40. 36    Portland Trail Blazers    -0.070676177
  41. 38    Carolina Hurricanes    -0.069571861
  42. 39    Atlanta Hawks    -0.069571861
  43. 43    Houston Rockets    -0.061841655
  44. 25    Oakland Athletics     -0.061282588
  45. 29    Washington Nationals     -0.058925565
  46. 31    Texas Rangers    -0.057354217
  47. 46    Anaheim Ducks    -0.053007133
  48. 34    Cleveland Indians    -0.051854497
  49. 47    Buffalo Sabres    -0.050798502
  50. 63    Denver Broncos     -0.0475
  51. 40    Kansas City Royals     -0.046354778
  52. 45    Colorado Rockies    -0.040855058
  53. 55    Minnesota Wild    -0.036442404
  54. 48    Cincinnati Reds    -0.035355339
  55. 50    Milwaukee Brewers    -0.032998316
  56. 51    Toronto Blue Jays     -0.032212642
  57. 68    Minnesota Vikings    -0.03
  58. 57    Dallas Stars    -0.028712197
  59. 58    Washington Capitals    -0.027607882
  60. 59    New Jersey Devils    -0.027607882
  61. 60    Vancouver Canucks    -0.02319062
  62. 61    Cleveland Cavaliers    -0.022086305
  63. 56    Minnesota Twins    -0.021998878
  64. 62    Detroit Pistons    -0.02098199
  65. 64    Oklahoma City Thunder    -0.017669044
  66. 65    Chicago Blackhawks    -0.016564729
  67. 66    Charlotte Bobcats    -0.015460414
  68. 67    Miami Heat    -0.014356098
  69. 69    Philadelphia 76ers    -0.011043153
  70. 70    Florida Panthers     -0.011043153
  71. 71    Arizona Cardinals    -0.01
  72. 72    Carolina Panthers    -0.01
  73. 73    Atlanta Braves    0
  74. 74    St. Louis Cardinals    0.005499719
  75. 79    San Francisco Giants    0.012570787
  76. 77    Los Angeles Kings    0.014356098
  77. 81    Baltimore Orioles     0.020427529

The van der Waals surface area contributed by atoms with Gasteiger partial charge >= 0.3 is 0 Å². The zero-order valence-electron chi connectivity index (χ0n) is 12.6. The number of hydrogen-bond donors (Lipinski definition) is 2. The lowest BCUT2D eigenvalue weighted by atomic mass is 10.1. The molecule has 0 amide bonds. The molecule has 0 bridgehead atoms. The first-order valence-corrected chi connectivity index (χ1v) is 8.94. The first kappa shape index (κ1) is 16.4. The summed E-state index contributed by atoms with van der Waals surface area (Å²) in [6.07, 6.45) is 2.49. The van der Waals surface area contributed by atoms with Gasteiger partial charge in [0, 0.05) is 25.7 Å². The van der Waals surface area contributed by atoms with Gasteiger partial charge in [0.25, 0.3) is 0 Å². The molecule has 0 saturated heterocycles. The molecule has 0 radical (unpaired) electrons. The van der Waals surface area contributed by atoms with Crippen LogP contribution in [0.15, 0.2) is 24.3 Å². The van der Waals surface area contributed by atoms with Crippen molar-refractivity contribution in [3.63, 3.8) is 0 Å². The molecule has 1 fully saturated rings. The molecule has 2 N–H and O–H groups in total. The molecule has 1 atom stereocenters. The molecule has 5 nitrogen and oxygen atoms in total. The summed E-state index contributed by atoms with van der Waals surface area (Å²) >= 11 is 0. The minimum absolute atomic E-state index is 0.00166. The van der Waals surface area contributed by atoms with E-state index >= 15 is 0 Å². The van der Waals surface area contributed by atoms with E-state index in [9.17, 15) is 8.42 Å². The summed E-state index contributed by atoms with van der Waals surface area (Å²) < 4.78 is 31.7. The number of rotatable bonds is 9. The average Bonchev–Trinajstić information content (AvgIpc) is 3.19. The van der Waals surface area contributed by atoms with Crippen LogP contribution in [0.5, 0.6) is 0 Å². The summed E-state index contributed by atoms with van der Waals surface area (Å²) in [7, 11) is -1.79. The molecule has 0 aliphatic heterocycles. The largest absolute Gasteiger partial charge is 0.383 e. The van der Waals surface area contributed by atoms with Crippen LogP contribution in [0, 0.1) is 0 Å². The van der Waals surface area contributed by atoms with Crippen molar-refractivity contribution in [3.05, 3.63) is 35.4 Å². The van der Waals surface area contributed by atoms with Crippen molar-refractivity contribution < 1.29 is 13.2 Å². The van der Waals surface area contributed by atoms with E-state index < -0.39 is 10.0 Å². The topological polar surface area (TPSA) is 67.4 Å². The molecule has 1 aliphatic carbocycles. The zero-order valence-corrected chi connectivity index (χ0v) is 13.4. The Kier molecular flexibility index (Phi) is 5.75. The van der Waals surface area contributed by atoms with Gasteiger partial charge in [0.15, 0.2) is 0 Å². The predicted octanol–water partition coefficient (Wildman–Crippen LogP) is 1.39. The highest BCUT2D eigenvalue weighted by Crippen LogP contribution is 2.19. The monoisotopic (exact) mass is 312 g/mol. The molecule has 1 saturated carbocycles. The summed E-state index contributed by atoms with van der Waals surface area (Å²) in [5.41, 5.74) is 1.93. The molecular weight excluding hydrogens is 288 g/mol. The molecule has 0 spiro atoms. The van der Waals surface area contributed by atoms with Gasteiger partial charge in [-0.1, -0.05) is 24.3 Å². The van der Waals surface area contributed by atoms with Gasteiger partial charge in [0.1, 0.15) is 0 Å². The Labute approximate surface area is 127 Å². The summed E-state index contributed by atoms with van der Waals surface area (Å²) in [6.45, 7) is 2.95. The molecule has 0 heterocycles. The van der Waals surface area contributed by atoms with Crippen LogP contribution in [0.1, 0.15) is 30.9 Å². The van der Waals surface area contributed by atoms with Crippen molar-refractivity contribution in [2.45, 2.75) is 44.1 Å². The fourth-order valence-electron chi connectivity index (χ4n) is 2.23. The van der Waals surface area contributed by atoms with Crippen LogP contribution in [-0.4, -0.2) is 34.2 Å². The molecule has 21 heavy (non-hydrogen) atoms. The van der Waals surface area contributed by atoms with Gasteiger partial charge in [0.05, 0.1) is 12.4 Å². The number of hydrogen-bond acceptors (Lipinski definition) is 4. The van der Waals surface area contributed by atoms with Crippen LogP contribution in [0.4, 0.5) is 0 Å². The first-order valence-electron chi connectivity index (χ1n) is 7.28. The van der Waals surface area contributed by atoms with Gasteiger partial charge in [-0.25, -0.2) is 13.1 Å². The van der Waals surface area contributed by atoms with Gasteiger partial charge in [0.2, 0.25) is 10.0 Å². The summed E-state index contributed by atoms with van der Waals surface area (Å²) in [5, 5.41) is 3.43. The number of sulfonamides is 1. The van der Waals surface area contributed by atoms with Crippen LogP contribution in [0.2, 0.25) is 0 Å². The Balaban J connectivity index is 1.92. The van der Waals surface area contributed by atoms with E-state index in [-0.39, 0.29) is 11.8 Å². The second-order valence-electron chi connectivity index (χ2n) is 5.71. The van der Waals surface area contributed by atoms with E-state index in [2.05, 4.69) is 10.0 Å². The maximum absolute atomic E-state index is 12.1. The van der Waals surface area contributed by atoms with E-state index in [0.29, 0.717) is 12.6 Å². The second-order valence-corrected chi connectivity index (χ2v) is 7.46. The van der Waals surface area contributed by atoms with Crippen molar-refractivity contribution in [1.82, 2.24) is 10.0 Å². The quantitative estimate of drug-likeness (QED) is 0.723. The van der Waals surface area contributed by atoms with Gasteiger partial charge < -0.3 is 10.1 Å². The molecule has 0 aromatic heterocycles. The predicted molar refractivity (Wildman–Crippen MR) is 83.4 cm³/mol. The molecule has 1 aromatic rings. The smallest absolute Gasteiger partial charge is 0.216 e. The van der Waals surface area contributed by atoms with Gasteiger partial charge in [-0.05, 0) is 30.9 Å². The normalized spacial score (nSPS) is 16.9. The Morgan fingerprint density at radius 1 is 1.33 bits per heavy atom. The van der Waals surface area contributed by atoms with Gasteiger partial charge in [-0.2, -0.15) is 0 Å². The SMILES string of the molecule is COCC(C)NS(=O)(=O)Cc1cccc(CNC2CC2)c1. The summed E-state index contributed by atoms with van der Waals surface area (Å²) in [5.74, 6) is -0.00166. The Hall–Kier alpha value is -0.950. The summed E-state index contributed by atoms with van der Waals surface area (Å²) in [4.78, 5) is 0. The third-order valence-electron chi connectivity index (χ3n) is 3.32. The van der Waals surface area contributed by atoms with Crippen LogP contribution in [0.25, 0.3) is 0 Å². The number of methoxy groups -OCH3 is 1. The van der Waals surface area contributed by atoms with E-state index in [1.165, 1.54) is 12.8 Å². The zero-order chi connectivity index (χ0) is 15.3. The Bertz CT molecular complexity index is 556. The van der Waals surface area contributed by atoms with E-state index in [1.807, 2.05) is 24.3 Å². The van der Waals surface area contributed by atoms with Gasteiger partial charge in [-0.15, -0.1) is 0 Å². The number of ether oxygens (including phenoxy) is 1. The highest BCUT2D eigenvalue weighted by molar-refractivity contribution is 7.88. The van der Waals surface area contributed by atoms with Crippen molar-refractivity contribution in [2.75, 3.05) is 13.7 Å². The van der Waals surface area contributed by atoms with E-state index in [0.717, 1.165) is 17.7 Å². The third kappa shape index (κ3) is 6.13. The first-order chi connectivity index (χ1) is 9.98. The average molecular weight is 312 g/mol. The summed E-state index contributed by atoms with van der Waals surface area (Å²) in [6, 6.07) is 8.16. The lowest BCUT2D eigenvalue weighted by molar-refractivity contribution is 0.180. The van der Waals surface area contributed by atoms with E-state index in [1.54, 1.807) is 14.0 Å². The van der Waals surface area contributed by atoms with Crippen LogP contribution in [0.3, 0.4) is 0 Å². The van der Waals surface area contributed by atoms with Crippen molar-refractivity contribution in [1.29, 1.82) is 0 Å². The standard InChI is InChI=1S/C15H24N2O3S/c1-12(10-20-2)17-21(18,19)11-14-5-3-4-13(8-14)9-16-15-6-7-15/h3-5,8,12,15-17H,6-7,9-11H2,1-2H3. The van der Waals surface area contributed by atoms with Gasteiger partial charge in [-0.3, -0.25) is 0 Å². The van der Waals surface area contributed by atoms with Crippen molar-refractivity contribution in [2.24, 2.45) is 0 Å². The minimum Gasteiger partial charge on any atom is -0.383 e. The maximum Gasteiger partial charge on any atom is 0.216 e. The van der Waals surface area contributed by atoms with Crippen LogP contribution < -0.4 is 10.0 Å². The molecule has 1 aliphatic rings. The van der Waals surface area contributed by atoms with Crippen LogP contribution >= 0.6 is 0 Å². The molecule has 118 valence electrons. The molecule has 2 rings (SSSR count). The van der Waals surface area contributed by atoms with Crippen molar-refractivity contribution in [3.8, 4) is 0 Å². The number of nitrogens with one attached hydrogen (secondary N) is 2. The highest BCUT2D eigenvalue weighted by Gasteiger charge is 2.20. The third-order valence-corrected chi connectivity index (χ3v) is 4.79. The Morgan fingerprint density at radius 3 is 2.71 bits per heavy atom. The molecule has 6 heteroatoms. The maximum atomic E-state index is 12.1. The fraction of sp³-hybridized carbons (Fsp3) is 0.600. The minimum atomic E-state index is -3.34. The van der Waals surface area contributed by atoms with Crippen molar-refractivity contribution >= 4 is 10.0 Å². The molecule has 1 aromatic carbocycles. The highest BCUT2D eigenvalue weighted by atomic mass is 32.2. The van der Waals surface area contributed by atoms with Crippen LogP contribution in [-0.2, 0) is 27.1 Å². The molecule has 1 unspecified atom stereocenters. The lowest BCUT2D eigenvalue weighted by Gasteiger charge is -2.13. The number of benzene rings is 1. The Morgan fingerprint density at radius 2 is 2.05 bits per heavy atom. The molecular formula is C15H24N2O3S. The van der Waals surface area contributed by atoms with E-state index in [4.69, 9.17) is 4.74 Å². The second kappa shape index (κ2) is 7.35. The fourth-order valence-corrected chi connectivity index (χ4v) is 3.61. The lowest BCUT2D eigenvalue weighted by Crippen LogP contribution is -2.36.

78. 75    Houston Texans     0.0275
  79. 76    Kansas City Chiefs    0.0275
  80. 86    Houston Astros     0.029069945
  81. 91    Los Angeles Dodgers    0.036141013
  82. 78    Seattle Seahawks    0.0375
  83. 82    Boston Bruins    0.037546719
  84. 83    Golden State Warriors    0.037546719
  85. 84    Los Angeles Clippers     0.038651034
  86. 85    Colorado Avalanche    0.040859665
  87. 87    Indiana Pacers    0.043068295
  88. 88    Toronto Raptors    0.043068295
  89. 89    Montreal Canadiens    0.043068295
  90. 95    Los Angeles Angels    0.043997755
  91. 98    Philadelphia Phillies    0.0487118
  92. 80    Cincinnati Bengals    0.0525
  93. 93    Columbus Blue Jackets    0.053007133
  94. 94    Tampa Bay Lightning    0.058528709
  95. 99    Detroit Tigers    0.061282588
  96. 96    Milwaukee Bucks    0.06294597
  97. 100    Seattle Mariners     0.06363961
  98. 101    Chicago White Sox    0.064425285
  99. 102    Washington Wizards    0.091658167
  100. 103    Memphis Grizzlies    0.097179743
  101. 109    Chicago Cubs    0.097423601
  102. 104    Sacramento Kings     0.103805635
  103. 111    Boston Red Sox    0.104494669
  104. 90    San Francisco 49ers     0.11
  105. 105    Ottawa Senators    0.110431526
  106. 92    Buffalo Bills     0.115
  107. 113    New York Mets     0.120993827
  108. 108    New Jersey Nets    0.129204886
  109. 110    Calgary Flames    0.143560984
  110. 97    Miami Dolphins    0.1475
  111. 112    Toronto Maple Leafs    0.152395506
  112. 114    New York Rangers    0.200985377
  113. 116    Philadelphia Flyers    0.228593259
  114. 121    New York Yankees    0.228631193
  115. 117    Edmonton Oilers     0.234114835
  116. 106    Cleveland Browns     0.255
  117. 107    Washington Redskins    0.2675
  118. 119    Minnesota Timberwolves     0.312521219
  119. 120    New York Knicks    0.314729849
  120. 115    Oakland Raiders     0.4825
  121. 118    St. Louis Rams     0.585
  122. 122    Detroit Lions    0.805

You will notice that in both rankings the Detroit Lions are dead last.  When you lose most of your games, you just can’t be considered to be very efficient unless you are paying your players close to nothing.  While adjusting for the number of games changes things a bit, there is still a 0.95 correlation between Bloomberg’s rankings and my adjusted ones.